Sunday, 26 January 2014

Holly Holy Day

We went to a battle re-enactment between the Parliamentarians (roundheads) and the Royalists (cavaliers)that took place in 1644 in the First English Civil War. Nantwich in Cheshire was under siege by the Royalists but the Parliamentarians came to save the day. The day is referred to Holly Holy Day as the Royalists were defeated and the people wore holly sprigs in their hats to celebrate.
The event takes places every January with a re-enactment society called the Sealed Knot showing us the battle. I have a great admiration for such re-enactment societies as the effort put into such events is amazing and a truly great way for children to learn about history.
As soon as we arrived there was an almighty thunder storm, probably one of the best and the scariest I have seen for a long time. The lightening was forking across the sky and all of a sudden huge hailstones came hurtling down. Little Bird was amazed and looked completely perplexed by it all and put his hands over his head as they were really bouncing down. We then ran back to the car as I was worried about us being struck by lightening. It was all very thrilling and LB's face was full of excitement as we took refuge in the car.
The storm finally passed - I was looking on Twitter to see if others had a storm and it was interesting to work out the storm's route. 30 minutes previous Denbigh Castle in Wales had been treated to the wild storm too so it was moving easterly. We ventured out into the drizzle and followed the loud noise of cannon and guns.
We found a place on a muddy verge behind the river to watch the battlefield. The cannons were a real shock and many of the chldren were upset by them. LB didn't flinch although I was fussing about his ears and put his long eared woolly hat on and then a hood over that to protect them. He seemed to be enjoying the show and we watched the pikemen skirmish and the men do battle - although I noticed that many of the re-enactors are women - yay! 
















Drummers stirred up the soldiers and the artillery continued to fire the cannons  through the misty, gunpowder laden air. BOOM!

 I must admit that this era, the 17th century is one I know little about. I shall learn more one day and this event will now be in our annual event calendar. There were many more events happening in town at the local museum and displays but we are mindful of Little Bird not getting too overwhelmed. More to explore in future years..... The pikes are around 16ft long and were usually made of ash. Dressed in their simple armour and helmet - the 'pikeman's pot', the pikemen went to battle. They were the central defence in the army. These all looked a lot cheerier than they would have done :) I just finished a course where re-enactment societies were criticised as being more about entertainment than history but I disagree. These people put in a lot of time, voluntary too, providing a valuable resource of historical info, keeping traditions alive and giving us all a peek back in time.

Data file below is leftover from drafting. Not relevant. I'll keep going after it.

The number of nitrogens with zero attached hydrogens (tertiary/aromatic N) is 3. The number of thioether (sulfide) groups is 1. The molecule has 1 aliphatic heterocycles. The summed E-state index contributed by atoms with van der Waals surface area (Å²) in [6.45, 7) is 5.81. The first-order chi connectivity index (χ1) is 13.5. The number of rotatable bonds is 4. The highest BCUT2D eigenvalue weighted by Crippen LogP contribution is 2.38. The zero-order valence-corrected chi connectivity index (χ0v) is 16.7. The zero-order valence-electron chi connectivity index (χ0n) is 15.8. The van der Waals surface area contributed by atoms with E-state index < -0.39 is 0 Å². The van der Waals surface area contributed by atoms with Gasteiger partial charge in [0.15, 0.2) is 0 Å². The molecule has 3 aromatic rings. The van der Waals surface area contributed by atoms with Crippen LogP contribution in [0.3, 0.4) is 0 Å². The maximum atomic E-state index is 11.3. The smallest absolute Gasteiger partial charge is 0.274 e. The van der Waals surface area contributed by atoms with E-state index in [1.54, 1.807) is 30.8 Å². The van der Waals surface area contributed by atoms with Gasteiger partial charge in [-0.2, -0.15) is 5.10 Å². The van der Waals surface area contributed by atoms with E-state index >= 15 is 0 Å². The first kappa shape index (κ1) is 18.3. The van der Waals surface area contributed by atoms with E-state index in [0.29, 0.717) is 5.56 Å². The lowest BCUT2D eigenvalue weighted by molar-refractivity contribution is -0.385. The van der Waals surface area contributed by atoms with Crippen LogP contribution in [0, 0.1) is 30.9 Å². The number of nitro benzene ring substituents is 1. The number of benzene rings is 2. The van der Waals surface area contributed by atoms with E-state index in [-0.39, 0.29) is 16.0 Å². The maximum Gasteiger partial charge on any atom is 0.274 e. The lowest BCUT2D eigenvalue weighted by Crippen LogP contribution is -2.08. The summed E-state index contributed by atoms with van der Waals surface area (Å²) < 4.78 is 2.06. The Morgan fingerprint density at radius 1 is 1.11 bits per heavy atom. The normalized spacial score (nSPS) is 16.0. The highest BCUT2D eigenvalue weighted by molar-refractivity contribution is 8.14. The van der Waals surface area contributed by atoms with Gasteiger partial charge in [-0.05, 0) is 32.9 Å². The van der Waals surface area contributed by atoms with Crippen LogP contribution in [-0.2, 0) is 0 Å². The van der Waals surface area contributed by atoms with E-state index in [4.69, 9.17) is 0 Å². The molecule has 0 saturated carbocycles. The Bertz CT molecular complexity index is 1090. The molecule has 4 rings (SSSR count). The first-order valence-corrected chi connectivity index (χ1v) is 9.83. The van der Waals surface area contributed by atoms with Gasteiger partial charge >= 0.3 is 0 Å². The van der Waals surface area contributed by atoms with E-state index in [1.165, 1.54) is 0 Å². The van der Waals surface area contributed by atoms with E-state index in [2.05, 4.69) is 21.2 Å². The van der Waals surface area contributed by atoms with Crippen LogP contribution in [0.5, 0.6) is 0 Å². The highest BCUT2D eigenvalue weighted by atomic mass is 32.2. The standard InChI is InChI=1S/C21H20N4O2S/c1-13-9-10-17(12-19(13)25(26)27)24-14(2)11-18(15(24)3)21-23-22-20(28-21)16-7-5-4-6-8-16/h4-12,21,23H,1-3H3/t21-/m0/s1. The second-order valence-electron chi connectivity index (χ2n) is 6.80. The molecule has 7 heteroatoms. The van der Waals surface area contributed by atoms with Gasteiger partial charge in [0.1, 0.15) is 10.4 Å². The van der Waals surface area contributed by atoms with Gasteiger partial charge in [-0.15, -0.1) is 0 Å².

There were plenty of re-enactors dressed as civilians too and of course the musketeers who were mostly the ones dressed in red. They each have muskets and the group of little wooden flasks you can see, the bandolier, contains black powder charge for the muskets. It's a whole new world! Who knew how popular it all was. Living history is a wonderful experience.

Country Kids from Coombe Mill Family Farm Holidays Cornwall

17 comments:

Happy Homebird said...

Aww I love Guinea Pigs. Bless. Here's to spring and dandelion leaves x

Happy Homebird said...

Huge storm yesterday, it was pretty scary! Lucky you with all that snow :) Love it!

Happy Homebird said...

Yeah I get really panicky on the winter roads. Lots of country lanes around here and I literally crawl down them with Land Rovers getting frustrated :)

Happy Homebird said...

Geology is a great subject. A lot of the enviro jobs were so hard to come by and then pretty low pay. Unfortunately in my younger years I chased the £'s. Ah well, still a great knowledge and one I'm keen to teach my son about.

Happy Homebird said...

The storm yesterday was amazing! Best thunder and lightening for ages!

Happy Homebird said...

I can't wait until I can get the washing on the line again :)

Happy Homebird said...

Thank you :) I love snowdrops too and then the daffodils of course.

Jenni said...

love this!

Katie R said...

Fantastic! We went to our first Sealed Knot battle re-enactment last summer. Love it!

Happy Homebird said...

They really are fantastic. I just got into history last year and I'm loving learning about different eras.

Louisa said...

I studied the Civil War at A' level, watching something like this would have really bought it to life for me.

pinkoddy said...

What a great way to learn about history - glad the storm didn't ruin things.

mummyoftwo said...

That looks like a lot of fun. What a great way to get children interested in history.

Twinsplustwo said...

Great post (love history) but can't see your photos? Says you need additional bandwidth ;)

rebecca beesley said...

love the bees! x

Happy Homebird said...

Oh I'm so sorry. You know this Disqus system is such a pain but the blogger one was even worse. I'm going to have a read about Imbolc, it's in few of my seasonal books. x

Happy Homebird said...

That sounds fun! Rather you than me though ;)

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